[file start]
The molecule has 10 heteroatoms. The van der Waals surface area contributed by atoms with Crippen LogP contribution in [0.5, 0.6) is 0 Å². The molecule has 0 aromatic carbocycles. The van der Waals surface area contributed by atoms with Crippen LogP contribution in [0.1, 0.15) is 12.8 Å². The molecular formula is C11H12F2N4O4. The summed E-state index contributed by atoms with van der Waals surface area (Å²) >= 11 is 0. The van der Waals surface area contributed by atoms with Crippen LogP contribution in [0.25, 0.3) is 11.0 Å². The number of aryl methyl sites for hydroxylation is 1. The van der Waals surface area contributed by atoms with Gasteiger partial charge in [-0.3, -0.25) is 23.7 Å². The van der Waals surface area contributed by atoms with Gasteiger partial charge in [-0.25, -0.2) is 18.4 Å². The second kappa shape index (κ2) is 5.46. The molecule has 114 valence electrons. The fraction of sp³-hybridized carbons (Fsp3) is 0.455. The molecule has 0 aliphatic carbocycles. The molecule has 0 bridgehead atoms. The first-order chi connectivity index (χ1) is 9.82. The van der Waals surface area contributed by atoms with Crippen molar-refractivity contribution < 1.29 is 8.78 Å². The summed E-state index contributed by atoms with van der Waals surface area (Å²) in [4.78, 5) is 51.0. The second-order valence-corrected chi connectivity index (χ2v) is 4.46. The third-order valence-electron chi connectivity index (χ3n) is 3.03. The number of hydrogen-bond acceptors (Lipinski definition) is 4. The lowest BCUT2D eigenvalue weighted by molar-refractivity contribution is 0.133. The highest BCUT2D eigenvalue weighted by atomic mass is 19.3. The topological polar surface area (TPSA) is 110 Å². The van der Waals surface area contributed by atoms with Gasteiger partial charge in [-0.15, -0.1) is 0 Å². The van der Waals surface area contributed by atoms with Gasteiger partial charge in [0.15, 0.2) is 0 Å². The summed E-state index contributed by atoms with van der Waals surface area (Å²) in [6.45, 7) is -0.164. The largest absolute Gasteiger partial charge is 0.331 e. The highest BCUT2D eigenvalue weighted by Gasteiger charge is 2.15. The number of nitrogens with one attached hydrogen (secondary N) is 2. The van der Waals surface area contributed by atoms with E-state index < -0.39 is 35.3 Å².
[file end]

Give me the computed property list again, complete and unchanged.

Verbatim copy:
The molecule has 10 heteroatoms. The van der Waals surface area contributed by atoms with Crippen LogP contribution in [0.5, 0.6) is 0 Å². The molecule has 0 aromatic carbocycles. The van der Waals surface area contributed by atoms with Crippen LogP contribution in [0.1, 0.15) is 12.8 Å². The molecular formula is C11H12F2N4O4. The summed E-state index contributed by atoms with van der Waals surface area (Å²) >= 11 is 0. The van der Waals surface area contributed by atoms with Crippen LogP contribution in [0.25, 0.3) is 11.0 Å². The number of aryl methyl sites for hydroxylation is 1. The van der Waals surface area contributed by atoms with Gasteiger partial charge in [-0.3, -0.25) is 23.7 Å². The van der Waals surface area contributed by atoms with Gasteiger partial charge in [-0.25, -0.2) is 18.4 Å². The second kappa shape index (κ2) is 5.46. The molecule has 114 valence electrons. The fraction of sp³-hybridized carbons (Fsp3) is 0.455. The molecule has 0 aliphatic carbocycles. The molecule has 0 bridgehead atoms. The first-order chi connectivity index (χ1) is 9.82. The van der Waals surface area contributed by atoms with Crippen molar-refractivity contribution < 1.29 is 8.78 Å². The summed E-state index contributed by atoms with van der Waals surface area (Å²) in [4.78, 5) is 51.0. The second-order valence-corrected chi connectivity index (χ2v) is 4.46. The third-order valence-electron chi connectivity index (χ3n) is 3.03. The number of hydrogen-bond acceptors (Lipinski definition) is 4. The lowest BCUT2D eigenvalue weighted by molar-refractivity contribution is 0.133. The highest BCUT2D eigenvalue weighted by atomic mass is 19.3. The topological polar surface area (TPSA) is 110 Å². The van der Waals surface area contributed by atoms with Gasteiger partial charge in [-0.15, -0.1) is 0 Å². The van der Waals surface area contributed by atoms with Gasteiger partial charge in [0.15, 0.2) is 0 Å². The summed E-state index contributed by atoms with van der Waals surface area (Å²) in [6.45, 7) is -0.164. The largest absolute Gasteiger partial charge is 0.331 e. The highest BCUT2D eigenvalue weighted by Gasteiger charge is 2.15. The number of nitrogens with one attached hydrogen (secondary N) is 2. The van der Waals surface area contributed by atoms with E-state index < -0.39 is 35.3 Å².